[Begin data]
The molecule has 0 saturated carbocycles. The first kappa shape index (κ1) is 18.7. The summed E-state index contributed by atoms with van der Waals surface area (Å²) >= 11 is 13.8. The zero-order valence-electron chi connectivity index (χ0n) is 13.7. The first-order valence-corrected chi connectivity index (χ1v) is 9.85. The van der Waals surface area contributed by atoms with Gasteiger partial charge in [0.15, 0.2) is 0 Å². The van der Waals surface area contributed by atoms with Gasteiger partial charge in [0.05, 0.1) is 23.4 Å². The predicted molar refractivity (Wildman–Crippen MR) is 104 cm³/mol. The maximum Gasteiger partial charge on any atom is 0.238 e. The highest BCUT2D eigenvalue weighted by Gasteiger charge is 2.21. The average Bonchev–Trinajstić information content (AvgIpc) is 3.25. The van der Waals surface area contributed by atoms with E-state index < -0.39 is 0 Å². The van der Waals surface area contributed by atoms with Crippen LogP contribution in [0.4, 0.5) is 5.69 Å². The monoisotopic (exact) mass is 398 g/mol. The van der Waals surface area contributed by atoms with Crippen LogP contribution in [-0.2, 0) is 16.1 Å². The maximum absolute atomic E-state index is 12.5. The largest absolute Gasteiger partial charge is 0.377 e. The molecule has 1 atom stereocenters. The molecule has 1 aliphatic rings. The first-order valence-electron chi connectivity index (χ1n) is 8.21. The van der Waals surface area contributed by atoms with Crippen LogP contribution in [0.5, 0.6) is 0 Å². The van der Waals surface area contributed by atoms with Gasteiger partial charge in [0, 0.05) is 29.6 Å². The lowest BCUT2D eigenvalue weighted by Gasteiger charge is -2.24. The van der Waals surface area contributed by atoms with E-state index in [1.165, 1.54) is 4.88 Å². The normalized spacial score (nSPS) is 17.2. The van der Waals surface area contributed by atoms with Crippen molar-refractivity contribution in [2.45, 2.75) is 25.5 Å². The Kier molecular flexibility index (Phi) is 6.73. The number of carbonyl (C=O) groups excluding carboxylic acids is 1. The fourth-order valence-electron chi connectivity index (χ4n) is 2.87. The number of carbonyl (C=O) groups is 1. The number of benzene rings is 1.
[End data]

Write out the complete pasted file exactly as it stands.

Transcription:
The molecule has 0 saturated carbocycles. The first kappa shape index (κ1) is 18.7. The summed E-state index contributed by atoms with van der Waals surface area (Å²) >= 11 is 13.8. The zero-order valence-electron chi connectivity index (χ0n) is 13.7. The first-order valence-corrected chi connectivity index (χ1v) is 9.85. The van der Waals surface area contributed by atoms with Gasteiger partial charge in [0.15, 0.2) is 0 Å². The van der Waals surface area contributed by atoms with Gasteiger partial charge in [0.05, 0.1) is 23.4 Å². The predicted molar refractivity (Wildman–Crippen MR) is 104 cm³/mol. The maximum Gasteiger partial charge on any atom is 0.238 e. The highest BCUT2D eigenvalue weighted by Gasteiger charge is 2.21. The average Bonchev–Trinajstić information content (AvgIpc) is 3.25. The van der Waals surface area contributed by atoms with E-state index < -0.39 is 0 Å². The van der Waals surface area contributed by atoms with Crippen LogP contribution in [0.4, 0.5) is 5.69 Å². The monoisotopic (exact) mass is 398 g/mol. The van der Waals surface area contributed by atoms with Crippen LogP contribution in [-0.2, 0) is 16.1 Å². The maximum absolute atomic E-state index is 12.5. The largest absolute Gasteiger partial charge is 0.377 e. The molecule has 1 atom stereocenters. The molecule has 1 aliphatic rings. The first-order valence-electron chi connectivity index (χ1n) is 8.21. The van der Waals surface area contributed by atoms with Crippen LogP contribution in [0.5, 0.6) is 0 Å². The van der Waals surface area contributed by atoms with Gasteiger partial charge in [0, 0.05) is 29.6 Å². The lowest BCUT2D eigenvalue weighted by Gasteiger charge is -2.24. The van der Waals surface area contributed by atoms with E-state index in [1.165, 1.54) is 4.88 Å². The normalized spacial score (nSPS) is 17.2. The van der Waals surface area contributed by atoms with Crippen molar-refractivity contribution in [2.45, 2.75) is 25.5 Å². The Kier molecular flexibility index (Phi) is 6.73. The number of carbonyl (C=O) groups excluding carboxylic acids is 1. The fourth-order valence-electron chi connectivity index (χ4n) is 2.87. The number of carbonyl (C=O) groups is 1. The number of benzene rings is 1.